In response to the University of Washington Bothell’s Call for Artists/Call for Social Change I have developed the following design for the “Climbing Home” sculpture. The concept behind the design is the symbolism of a ladder allowing the homeless the ease of “climbing” out of their situation. The goal of this idea is to urge the social system to make resources for the homeless more accessible and the dream of getting housing a reality. The ladder will be adorned with words of inspiration that the community and the homeless will relate to.
The sculpture will be of a steel ladder leaned against a brick wall on the Cascadia side of the campus. The ladder will be leaned against a wall of the building in a landscaped alcove across from the parking garage along the sidewalk on Campus Way NE. The ladder will be made of steel, simple in design, approximately six and half feet tall, and without extension capabilities or other unnecessary add-ons. A significant word will be engraved on each rung to aid in conveying the purpose and concept behind the sculpture and the emotions that will hopefully be evoked in the individual viewing the work. These words will be engraved in the steel and then painted with silver paint accenting every letter as to catch the attention of passers by.
This sculpture will be ADA accessible as it is along a sidewalk that is ramp accessible and it will also be out of the way of pedestrians and doorways. The sculpture will be placed in a garden area that is preexisting and even though it is visible from multiple windows it will not block them in any way. The ladder will be leaned at approximately a sixty-five degree angle to the wall and attached to concrete poured in the dirt at the base and bolted to the wall at the top. There will be shrubs planted around the base of the ladder that will grow to around two feet tall to detour anyone from trying to climb the sculpture. A sign that reads something to the affect that the University is not responsible for any injuries as a result of climbing the ladder will be installed in plain view at the sculpture site. Along with this sign there will be a plaque displaying the title, the concept of the sculpture, and dedicating it to the homeless as a symbol of hope and social change. The goal of this sculpture is to reach and impact as many people as possible regarding the issue of homelessness in the Seattle area.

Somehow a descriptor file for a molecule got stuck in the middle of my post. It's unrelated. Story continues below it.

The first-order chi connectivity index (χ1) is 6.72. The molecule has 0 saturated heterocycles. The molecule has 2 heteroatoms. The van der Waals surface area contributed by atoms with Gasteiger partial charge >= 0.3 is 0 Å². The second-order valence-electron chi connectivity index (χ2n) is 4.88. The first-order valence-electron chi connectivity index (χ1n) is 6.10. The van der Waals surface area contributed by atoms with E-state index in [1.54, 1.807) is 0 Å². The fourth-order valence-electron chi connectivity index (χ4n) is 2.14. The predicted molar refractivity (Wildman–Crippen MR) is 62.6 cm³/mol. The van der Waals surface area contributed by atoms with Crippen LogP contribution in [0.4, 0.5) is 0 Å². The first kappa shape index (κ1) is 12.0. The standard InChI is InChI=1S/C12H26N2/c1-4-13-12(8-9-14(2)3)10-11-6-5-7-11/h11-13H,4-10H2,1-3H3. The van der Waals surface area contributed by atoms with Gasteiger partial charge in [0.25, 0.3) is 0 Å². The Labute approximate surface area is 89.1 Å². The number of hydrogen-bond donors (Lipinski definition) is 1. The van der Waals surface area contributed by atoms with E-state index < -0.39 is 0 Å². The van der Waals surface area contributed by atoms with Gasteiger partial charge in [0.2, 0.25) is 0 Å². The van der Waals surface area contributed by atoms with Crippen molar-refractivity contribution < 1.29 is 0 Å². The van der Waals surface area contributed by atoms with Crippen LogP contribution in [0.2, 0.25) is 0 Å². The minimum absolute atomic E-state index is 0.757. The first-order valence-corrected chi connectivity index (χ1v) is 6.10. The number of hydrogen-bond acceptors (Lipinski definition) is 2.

I distinctly remember being afraid of homeless people as a child, and as I grew older my view was still negative as I saw them as lazy, jobless, addicts who had no desire of bettering their lives or themselves. Over the past few months as I dove into the social issue of homelessness my eyes were opened to the reality of this epidemic. I learned quickly that many homeless people are forced into their situation by circumstances that are out of their control such as the sudden loss of a job, domestic violence, mental illness, or other issues. I wanted to create a piece that would not only raise awareness about homelessness but would also highlight the issue of the social system. It is nearly impossible for a homeless person or family to get out of their situation on their own. They find themselves caught between a rock and a hard place. A person needs a job to have a home and they need a home to get a job. There are programs that can remedy this problem but they are not efficient and often take many months if not years to actually better a person’s situation.
I was struck with the image of homelessness as a pit that people get stuck in with no way to get out. I decided to use a ladder as an image of a way to get out of homelessness and onto a better life. The words on the ladder represent the dreams of many homeless individuals: hope, help, heal, hire, and home. The ladder is a symbol of freedom but it also symbolizes the social injustice because on a ladder you can go up and down. People make progress in the process but often run into setbacks. This issue is close to my heart because, like me, many other people view the homeless as lazy, jobless, addicts who are not actively trying to make their lives better. My dream is that this sculpture and message will touch the lives of many, change their views of homeless people, and make the social system more efficient and able to help more people than ever before.